One year after Sri Sathya Sai Baba's passing on April 24, 2011, I have yet to find the right words for what he meant to my family and to me. It is not a cliché but a professional admission, since I rarely feel such an inadequacy. My belief in Baba was unexpected, though no student of devotion sees grace as anything but bestowed.
My parents were not Sai Baba followers at first. In fact, there were no pictures of even Shirdi Sai Baba in our house when I was a child. The puja room was quietly reserved for a well-ordered, ritually cleansed orthodox sort of pantheon. When the encounter with Sathya Sai came, I was 17 years old. My parents had met him and decided he was God incarnate. They also decided I better come and get his blessings since I wasn't doing too well in my studies. I went to Puttaparthi somewhat reluctantly, since the very idea of God, Guru, Bhajans, Vibhuthi, being "goody-goody," as we used to say, all of that seemed the opposite of where I wanted to go. I cannot say I was reluctant on philosophical principle though. I was perhaps tempted by the possibility that what my parents were saying could be true, that Baba could bless me with magical powers to do well on my exams.
I had never seen a place like Prashanthi Nilayam before. Even before the sun rose over the ashram, so much seemed to be happening, and so calmly, elegantly, at that. It felt literally like it was an embodiment of peace. I don't know if it was the place, or the people who made it that way. There were thousands of people there, all kinds, Indians and foreigners, young and old, affluent and not. There were young men from the school there, like me, who spoke good English, planning on becoming engineers and scientists, and they all seemed to be perfectly happy with their bhajans and vibhuthi and "Sai Rams." There were also foreigners, and they seemed to be finding meaning in our culture, just like I had imagined The Beatles might have done decades earlier. There was a university, a planetarium, international dialing. There was also a Ganesha temple, and some Vedic chanting, but beyond that it was not my grandmothers' religion anymore. Baba's world suddenly seemed to me like the future and not the decrepit past I had so feared.
But all of this was only secondary to meeting the man who became my God. Like my father and mother, I too could not think of him after that encounter as anything but an avatar, God incarnate. But the interesting thing was that unlike the gods I had believed in before who were all in the temple or in my head, here was someone who was playing that role in real life. He played that role well, for in the months and years that followed, Swami became more than a symbolic deity or figurehead for our prayers. He became our go-to God, someone my parents called on at every major occasion for guidance, blessings and sometimes just like that. The only way to describe the role he played is a Telugu expression, a pedda dhikku, the elder-refuge. At times, it seemed like our concerns were mostly mundane but he was patient. He gave my parents practical advice but to him it was not an end in itself, just a way to ensure the conditions we needed to focus on spiritual growth. He never wavered from spiritual leadership, and needless to say, he never sought anything from us in return.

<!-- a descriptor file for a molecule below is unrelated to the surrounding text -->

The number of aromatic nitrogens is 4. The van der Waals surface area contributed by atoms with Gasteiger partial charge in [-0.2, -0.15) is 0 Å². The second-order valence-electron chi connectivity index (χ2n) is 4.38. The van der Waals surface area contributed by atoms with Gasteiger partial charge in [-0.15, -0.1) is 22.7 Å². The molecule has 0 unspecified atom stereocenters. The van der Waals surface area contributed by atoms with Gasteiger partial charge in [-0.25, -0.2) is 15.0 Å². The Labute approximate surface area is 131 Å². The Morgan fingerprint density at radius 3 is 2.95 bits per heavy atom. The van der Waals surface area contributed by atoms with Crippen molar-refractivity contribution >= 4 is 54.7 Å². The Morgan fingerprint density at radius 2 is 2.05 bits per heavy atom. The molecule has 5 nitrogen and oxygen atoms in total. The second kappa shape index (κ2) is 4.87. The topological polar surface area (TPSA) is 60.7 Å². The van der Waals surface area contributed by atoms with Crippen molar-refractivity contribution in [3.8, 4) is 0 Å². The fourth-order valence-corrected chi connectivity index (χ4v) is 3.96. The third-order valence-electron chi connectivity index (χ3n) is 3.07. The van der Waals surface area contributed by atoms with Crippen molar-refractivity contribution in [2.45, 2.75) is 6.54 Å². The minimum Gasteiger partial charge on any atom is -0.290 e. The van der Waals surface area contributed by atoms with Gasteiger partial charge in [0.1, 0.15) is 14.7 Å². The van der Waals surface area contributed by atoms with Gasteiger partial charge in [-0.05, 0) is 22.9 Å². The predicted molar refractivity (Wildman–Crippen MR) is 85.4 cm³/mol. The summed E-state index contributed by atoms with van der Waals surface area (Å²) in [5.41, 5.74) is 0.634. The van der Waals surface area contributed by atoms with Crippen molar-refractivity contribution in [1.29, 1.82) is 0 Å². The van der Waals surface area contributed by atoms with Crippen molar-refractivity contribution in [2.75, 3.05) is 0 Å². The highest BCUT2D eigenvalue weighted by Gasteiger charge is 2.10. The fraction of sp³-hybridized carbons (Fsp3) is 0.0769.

In later years, Baba became less frequently involved with our family concerns, but the belief remained that he was our God, Guru and Guide. He spoke to my parents on occasion, and offered them just the right words of encouragement and direction. In a way, that distance helped me see him differently. I began to read his teachings. They seemed to represent a way of seeing the world that we hardly found anywhere else in the modern, media-saturated world. He was talking about things we had only heard about in our moral science books in school, and unlike those, he seemed to make these ideas relevant and important. He offered ways of interpreting even familiar myths and legends that seemed to enforce a deeply universal, humanitarian, and no-nonsense meaning of god and life. He made me think of religion as a form of culture, a way we make sense of everything, rather than a mere technique for getting what we want from some higher power. He made me think of religion as not some inviolable code written down in the past, but as a resource, a deep well of insight stored in our poems, stories, myths and art, rediscovered and reinterpreted from one generation to another. He made me think that at its heart all religion is about selfless love, and he showed me that it is humanly possible.
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